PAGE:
As Washington politicians play games with veterans benefits, the governor of South Carolina, working with the S.C. National Guard and the Department of Employment and Workforce, has set into motion a new effort to find work for veterans in South Carolina.
"This is more than just a shaking of the hands and saying thank you. This is saying we're going to help you. We're going to lift you up. We're going to do something better," said Gov. Nikki Haley while announcing the program dubbed Operation Palmetto Employment, as reported by a local ABC affiliate covering the story.
National Guard veterans in the state experienced a peak unemployment rate of 16 % in 2011, a number that has dropped to 4 %. This new move will expand on the original program by connecting vets with local employers via a website for vets in the community.
But one has to wonder how the cuts taking place in Washington will affect this and other veteran employment programs across the country. Since these programs are vital when it comes to helping vets get back into the workplace – and since more and more vets are out of work and searching for jobs after leaving the military – proponents of these programs are eager to see what happens next.
Islamic state members walk in the last besieged neighborhood in the village of Baghouz, Deir Al Zor province, Syria February 18, 2019. (Reuters/Rodi Said)
NEAR BAGHOUZ, Syria (Reuters) - The Islamic State appeared closer to defeat in its last enclave in eastern Syria on Wednesday, as a civilian convoy left the besieged area where U.S.-backed forces estimate a few hundred jihadists are still holed up.
U.S. Air Force Airmen assigned to the 317th Airlift Wing walk to waiting family members and friends after stepping off of a C-130J Super Hercules at Dyess Air Force Base, Texas, Sept. 17, 2018 (U.S. Air Force/Airman 1st Class Mercedes Porter)
The U.S. Air Force has issued new guidelines for active-duty, reserve and National Guard airmen who are considered non-deployable, and officials will immediately begin flagging those who have been unable to deploy for 12 consecutive months for separation consideration.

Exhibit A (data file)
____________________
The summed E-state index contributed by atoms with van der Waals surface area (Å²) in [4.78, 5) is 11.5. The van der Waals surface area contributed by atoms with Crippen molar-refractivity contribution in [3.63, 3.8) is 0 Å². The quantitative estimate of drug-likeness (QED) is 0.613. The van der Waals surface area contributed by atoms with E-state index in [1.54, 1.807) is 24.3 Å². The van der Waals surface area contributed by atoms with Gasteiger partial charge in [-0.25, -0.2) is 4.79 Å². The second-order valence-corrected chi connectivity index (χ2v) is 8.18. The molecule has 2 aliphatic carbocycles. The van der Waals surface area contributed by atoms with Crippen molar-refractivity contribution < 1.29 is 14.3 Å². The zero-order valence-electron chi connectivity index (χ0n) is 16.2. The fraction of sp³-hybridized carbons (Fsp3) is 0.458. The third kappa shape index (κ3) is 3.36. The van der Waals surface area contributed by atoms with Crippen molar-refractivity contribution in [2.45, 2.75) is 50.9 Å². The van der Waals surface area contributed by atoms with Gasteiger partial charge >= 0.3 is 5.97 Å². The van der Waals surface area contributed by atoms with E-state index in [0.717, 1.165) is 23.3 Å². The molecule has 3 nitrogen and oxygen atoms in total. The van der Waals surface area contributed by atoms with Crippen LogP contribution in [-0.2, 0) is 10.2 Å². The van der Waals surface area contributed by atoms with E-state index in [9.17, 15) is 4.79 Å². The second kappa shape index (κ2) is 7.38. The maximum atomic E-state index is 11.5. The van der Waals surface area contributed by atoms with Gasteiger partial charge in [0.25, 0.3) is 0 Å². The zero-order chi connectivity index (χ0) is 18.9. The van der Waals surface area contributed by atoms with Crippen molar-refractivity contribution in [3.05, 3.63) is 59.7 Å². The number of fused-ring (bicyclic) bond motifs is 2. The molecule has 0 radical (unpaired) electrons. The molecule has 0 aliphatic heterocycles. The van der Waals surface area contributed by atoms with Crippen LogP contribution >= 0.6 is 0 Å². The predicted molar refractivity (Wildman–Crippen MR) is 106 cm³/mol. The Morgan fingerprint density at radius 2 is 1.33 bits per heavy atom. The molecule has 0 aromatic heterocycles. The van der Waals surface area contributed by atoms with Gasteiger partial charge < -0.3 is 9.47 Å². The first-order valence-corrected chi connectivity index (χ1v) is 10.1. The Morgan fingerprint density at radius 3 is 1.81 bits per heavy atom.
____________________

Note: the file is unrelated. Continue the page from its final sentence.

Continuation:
A small unmanned aerial vehicle built by service academy cadets is shown here flying above ground. This type of small UAV was used by cadets and midshipmen from the U.S. Air Force Academy, the U.S. Military Academy and the U.S. Naval Academy, during a Defense Advanced Research Projects Agency-sponsored competition at Camp Roberts, California, April 23-25, 2017. During the competition, cadets and midshipmen controlled small UAVs in "swarm" formations to guard territory on the ground at Camp Roberts. (U.S. Air Force photo)
Drones have been used in conflicts across the globe and will play an even more important role in the future of warfare. But, the future of drones in combat will be different than what we have seen before.
The U.S. military can set itself apart from others by embracing autonomous drone warfare through swarming — attacking an enemy from multiple directions through dispersed and pulsing attacks. There is already work being done in this area: The U.S. military tested its own drone swarm in 2017, and the UK announced this week it would fund research into drone swarms that could potentially overwhelm enemy air defenses.
I propose we look to the amoeba, a single-celled organism, as a model for autonomous drones in swarm warfare. If we were to use the amoeba as this model, then we could mimic how the organism propels itself by changing the structure of its body with the purpose of swarming and destroying an enemy.